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Architecture for Change: The Sieve Machine

Part 1 Project 2009
Ted Schauman
Plymouth University Plymouth UK
Architecture for a Change - The Sieve Machine
Colin Campbell Court, a socially deprived area of Plymouth city centre, stages the framework of this project. The brief, titled Architecture for a Change, requires an approach that stresses the interplay of elements occurring within the site and its relationship with the rest of the city. The intended outcome of the project was a Community Centre, based on the synergy and tension between different users, uses and functions.
The meaning of the words ‘community’ and ‘community centre’ in their conventional sense is changing. The existing information society has diminished the need for humans to interact physically. Social interaction can be done ‘online’ on the internet on various interfaces. The information age has shattered the mould of the traditional life cycle, which used to be built on social categories – education, going to work, career path and retirement.
Communities are created by individuals who have their own personal identity. This identity is developed through an understanding and a clear picture of the surrounding phenomena. However, with today’s multiplied access to information on interfaces online, this identity has become blurred while socially excluded individuals lose the understanding of reality. Therefore, instead of developing a scheme based on the conventional meaning of a community centre, this project creates a scene where communities in today’s society have a chance to occur and develop. The centre of Colin Campbell Court is occupied by the new heart of the area, the ‘community centre’ which takes form as an interactive library.
In today’s society we perceive reality in two ways, through physical perception and through cyberception. Physical perception is based on the understanding of space and reality through haptic experiences while cyberception is based on the understanding of reality through transpersonal technology, which moves away from surfaces, towards living systems. It is this technology that enables us to transcend the limitations of our bodies. It gives us insight into the interconnectedness of all things and events.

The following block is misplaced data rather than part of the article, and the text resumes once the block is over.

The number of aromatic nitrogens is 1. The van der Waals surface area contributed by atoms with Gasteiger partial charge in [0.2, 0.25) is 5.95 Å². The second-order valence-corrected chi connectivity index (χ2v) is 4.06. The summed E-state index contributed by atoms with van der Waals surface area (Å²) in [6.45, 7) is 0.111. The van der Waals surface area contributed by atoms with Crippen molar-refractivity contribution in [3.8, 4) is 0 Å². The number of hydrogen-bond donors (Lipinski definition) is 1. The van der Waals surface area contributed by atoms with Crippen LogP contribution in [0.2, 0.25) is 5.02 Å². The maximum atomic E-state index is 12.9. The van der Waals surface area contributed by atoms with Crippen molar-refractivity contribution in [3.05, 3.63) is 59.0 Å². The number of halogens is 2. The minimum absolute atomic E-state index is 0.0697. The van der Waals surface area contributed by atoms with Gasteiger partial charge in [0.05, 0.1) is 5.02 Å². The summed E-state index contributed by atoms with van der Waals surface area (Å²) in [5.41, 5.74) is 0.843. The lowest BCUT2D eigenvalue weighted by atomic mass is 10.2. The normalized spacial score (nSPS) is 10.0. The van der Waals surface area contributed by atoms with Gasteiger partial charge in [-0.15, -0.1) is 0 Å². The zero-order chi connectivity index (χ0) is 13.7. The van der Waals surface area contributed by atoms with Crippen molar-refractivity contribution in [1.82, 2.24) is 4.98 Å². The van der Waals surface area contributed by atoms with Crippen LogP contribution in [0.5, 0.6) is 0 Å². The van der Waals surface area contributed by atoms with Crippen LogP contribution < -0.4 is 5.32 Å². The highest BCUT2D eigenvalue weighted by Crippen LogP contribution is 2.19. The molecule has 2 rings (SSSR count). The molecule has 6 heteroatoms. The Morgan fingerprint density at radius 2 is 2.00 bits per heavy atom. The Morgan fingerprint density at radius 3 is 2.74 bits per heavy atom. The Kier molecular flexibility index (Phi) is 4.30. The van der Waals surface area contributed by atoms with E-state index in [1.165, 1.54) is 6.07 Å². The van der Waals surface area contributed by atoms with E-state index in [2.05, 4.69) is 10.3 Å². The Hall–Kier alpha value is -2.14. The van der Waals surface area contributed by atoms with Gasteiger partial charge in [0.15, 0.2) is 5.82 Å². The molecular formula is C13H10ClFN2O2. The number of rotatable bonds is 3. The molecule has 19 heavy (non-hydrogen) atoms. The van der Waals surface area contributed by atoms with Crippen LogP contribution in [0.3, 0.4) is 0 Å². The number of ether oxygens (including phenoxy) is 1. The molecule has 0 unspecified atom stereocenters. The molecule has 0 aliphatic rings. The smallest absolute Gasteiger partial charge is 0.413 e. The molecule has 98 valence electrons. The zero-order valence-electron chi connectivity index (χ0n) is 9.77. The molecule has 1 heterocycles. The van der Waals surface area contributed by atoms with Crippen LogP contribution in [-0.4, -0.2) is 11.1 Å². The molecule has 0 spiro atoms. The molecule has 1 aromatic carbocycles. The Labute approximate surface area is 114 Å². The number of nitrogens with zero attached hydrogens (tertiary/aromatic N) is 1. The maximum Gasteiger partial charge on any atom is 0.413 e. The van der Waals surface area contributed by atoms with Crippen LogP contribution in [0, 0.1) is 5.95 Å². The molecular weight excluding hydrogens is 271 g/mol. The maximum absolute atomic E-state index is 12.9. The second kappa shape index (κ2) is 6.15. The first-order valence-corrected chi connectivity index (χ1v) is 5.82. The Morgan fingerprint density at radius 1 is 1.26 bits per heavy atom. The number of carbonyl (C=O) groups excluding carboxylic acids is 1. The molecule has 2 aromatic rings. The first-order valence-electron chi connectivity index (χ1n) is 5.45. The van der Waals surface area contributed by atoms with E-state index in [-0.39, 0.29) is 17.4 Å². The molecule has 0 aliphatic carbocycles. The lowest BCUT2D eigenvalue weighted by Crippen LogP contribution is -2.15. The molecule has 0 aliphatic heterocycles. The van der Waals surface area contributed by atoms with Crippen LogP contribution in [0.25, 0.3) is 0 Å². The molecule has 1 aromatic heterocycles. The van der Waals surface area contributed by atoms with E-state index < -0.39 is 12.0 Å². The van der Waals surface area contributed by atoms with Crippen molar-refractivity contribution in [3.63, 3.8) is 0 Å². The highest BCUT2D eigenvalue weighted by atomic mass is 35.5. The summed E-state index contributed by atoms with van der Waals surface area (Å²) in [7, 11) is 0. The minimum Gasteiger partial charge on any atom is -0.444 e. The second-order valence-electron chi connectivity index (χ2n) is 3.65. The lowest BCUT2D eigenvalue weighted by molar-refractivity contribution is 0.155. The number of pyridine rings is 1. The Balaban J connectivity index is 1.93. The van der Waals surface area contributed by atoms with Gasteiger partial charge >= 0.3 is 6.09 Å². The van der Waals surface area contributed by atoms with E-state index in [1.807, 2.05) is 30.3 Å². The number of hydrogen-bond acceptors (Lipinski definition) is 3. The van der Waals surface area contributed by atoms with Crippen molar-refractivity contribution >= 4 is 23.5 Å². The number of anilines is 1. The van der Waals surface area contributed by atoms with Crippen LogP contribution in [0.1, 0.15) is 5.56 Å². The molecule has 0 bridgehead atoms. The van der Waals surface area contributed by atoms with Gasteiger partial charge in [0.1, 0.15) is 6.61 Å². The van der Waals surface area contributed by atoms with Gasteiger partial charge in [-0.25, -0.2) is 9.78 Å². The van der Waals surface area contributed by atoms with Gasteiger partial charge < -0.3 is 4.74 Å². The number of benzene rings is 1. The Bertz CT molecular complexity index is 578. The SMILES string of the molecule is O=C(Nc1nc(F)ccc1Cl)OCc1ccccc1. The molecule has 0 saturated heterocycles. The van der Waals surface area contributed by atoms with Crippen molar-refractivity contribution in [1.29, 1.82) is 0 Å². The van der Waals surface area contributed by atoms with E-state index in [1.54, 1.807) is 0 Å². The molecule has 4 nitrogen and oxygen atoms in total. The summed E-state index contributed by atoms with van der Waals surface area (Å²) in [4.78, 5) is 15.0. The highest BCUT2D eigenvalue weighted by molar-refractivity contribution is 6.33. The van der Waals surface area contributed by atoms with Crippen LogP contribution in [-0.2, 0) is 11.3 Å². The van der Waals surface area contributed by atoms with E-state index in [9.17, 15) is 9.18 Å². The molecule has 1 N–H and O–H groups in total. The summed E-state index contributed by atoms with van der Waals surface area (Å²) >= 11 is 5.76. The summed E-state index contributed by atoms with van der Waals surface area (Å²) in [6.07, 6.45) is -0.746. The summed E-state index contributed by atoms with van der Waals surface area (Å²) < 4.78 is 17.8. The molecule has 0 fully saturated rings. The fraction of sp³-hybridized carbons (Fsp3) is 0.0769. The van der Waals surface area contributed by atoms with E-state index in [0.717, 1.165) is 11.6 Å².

This project explores the possibility of merging these two ways of perceiving reality through individual experiences. CCCIL [Colin Campbell Court Interactive Library] becomes a place which enhances our individual identities through new ways of exploring ourselves.

Ted Schauman


The main challenge of Ted's project is the question: If contemporary local communities are ideologically constructed fakes, and our cities are inhabited by tribes gathering their members based on life-styles rather than on location- then how can local community centres be sustained? What is the need for the ‘local community centre’ real local community does not exist?

Taking into consideration communication shift, which not only changed objective structures of our social realm, but also the way how humans perceive the space, the proposed building combines rigid logic of post-enlightenment thinking with contemporary rejection of post-modern irony and hesitation. Ted's project is looking for new universal values, and for truths: scientific truth combined with truth constructed by the performing human body. The project is a fascinating attempt to propose a new type of community centre for a post-community society.

The designed building is a materialized conundrum, “the sieve machine” forcing people to act in order to be pleased, to become active users (active citizens?) rather than mere consumers.
The project is also a challenge for us- tempted, like our modernist ancestors, by the idea of heroic humans overcoming their weaknesses, of progress in the name of good.
It asks the essential question – could cognitive capitalism be still democratic?

Dr. Krzysztof Nawratek

Tutor(s)

2009
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